What is a Shoulder Fracture?

A shoulder fracture is a break of one of the bones that make up the shoulder. Fractures are almost always due to an acute, traumatic injury. Most often, a shoulder fracture is caused by a fall, with someone landing directly on the shoulder or landing on one’s outstretched hand with the energy dissipated in the shoulder. Contact sports like hockey and football, and motor vehicle accidents are the most common causes of shoulder fractures. The shoulder structures that can be injured include:

Three bones:

  • Humerus (arm)
  • Scapula (shoulder blade)
  • Clavicle (collarbone)

Three joints:

  • Glenohumeral joint
  • Acromioclavicular joint
  • Sternoclavicular joint

The most common fracture about the shoulder is a clavicle fracture, followed by a fracture of the upper end of the humerus (proximal) and a scapula fracture. Dr. Cunningham is a shoulder specialist at Vail Summit Orthopaedics and Neurosurgery. He is an expert at diagnosing and treating shoulder fractures for patients in Vail, Summit County, Aspen, and Denver, CO.

What is a Proximal Humerus Fracture?

A proximal humerus fracture indicates a fracture at the top of the arm bone (humerus). The head of the humerus is the ball-like structure at the top of the humerus that fits into the shoulder socket–or glenoid– of the scapula, thus making the connection of the arm to the torso. A common fracture of the proximal humerus involves a fracture directly below the humeral head, resulting in a separation of the humeral head from the shaft of the humerus. Like all fractures, this fracture is classified as either displaced or non-displaced. If the fractured bone is still in a normal anatomical position, then it is classified as non-displaced. If the fractured bones are no longer in proper alignment, then it is classified as displaced. Displaced fractures will usually require surgery to restore normal positioning of the bone fragments as well as plates and screws to hold these fragments in the proper position so the humerus heals properly.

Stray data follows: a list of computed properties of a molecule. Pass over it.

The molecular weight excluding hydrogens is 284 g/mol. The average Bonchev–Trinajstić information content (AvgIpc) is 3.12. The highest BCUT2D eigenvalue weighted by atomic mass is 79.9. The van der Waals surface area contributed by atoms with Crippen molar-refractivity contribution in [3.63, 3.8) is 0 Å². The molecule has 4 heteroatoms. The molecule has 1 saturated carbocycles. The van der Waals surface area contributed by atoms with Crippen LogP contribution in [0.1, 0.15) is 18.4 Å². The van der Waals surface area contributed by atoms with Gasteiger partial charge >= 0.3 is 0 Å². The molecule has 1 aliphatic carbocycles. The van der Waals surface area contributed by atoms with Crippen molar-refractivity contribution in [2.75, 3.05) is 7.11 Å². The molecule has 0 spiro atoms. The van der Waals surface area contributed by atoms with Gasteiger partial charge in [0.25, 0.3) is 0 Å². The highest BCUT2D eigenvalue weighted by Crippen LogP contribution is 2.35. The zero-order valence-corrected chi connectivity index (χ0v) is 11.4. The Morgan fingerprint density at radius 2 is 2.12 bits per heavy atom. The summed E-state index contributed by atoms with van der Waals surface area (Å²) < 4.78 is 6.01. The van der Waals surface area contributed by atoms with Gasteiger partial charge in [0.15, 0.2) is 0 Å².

Patients with proximal humerus fractures experience:

  • Immediate and severe shoulder pain
  • Increased pain with any shoulder motion
  • Severe swelling of the shoulder
  • Subsequent Bruising
  • Grinding sensation with motion
  • An appearance of deformity
  • Bleeding if fracture is open (bone fragments have penetrated the skin)

How Does a Shoulder Fracture Happen?

The majority of shoulder fractures are the result of a fall. Adults age 65 and older are more susceptible to ground level falls due to decreased balance and vision acuity. Furthermore, most older people suffer from decreased bone mass (osteopenia or osteoporosis), putting them at high risk of fracturing following a low energy fall. On rare occasion, there may even be a benign or malignant tumor in the bone which weakens the bone making it more susceptible to fracture.

How Painful is a Shoulder Fracture?

Most shoulder fractures cause severe pain. The pain is worse with even the slightest shoulder motions, so most people like to hold their arm at their side or keep it in a sling. Small motions like coughing increases pain. Pain also increases with even light touch to the fracture site.

Shoulder fractures commonly involve the tuberosities, which are small bumps of bone just off of the humeral head onto which the rotator cuff tendons attach. With fractures of the tuberosities, the rotator cuff function is then also compromised. The rotator cuff comprises the following 4 muscles and their attached tendons: supraspinatus, infraspinatus, subscapularis and teres minor.

It is important to seek immediate medical care when a shoulder fracture is suspected.

How to Treat a Shoulder Fracture?

The initial step for a shoulder fracture is an accurate diagnosis. A brief history and then a physical exam is performed. The shoulder is palpated to identify where the pain is located. Shoulder range of motion is assessed. Peripheral nerve function and blood flow to the upper extremity is checked.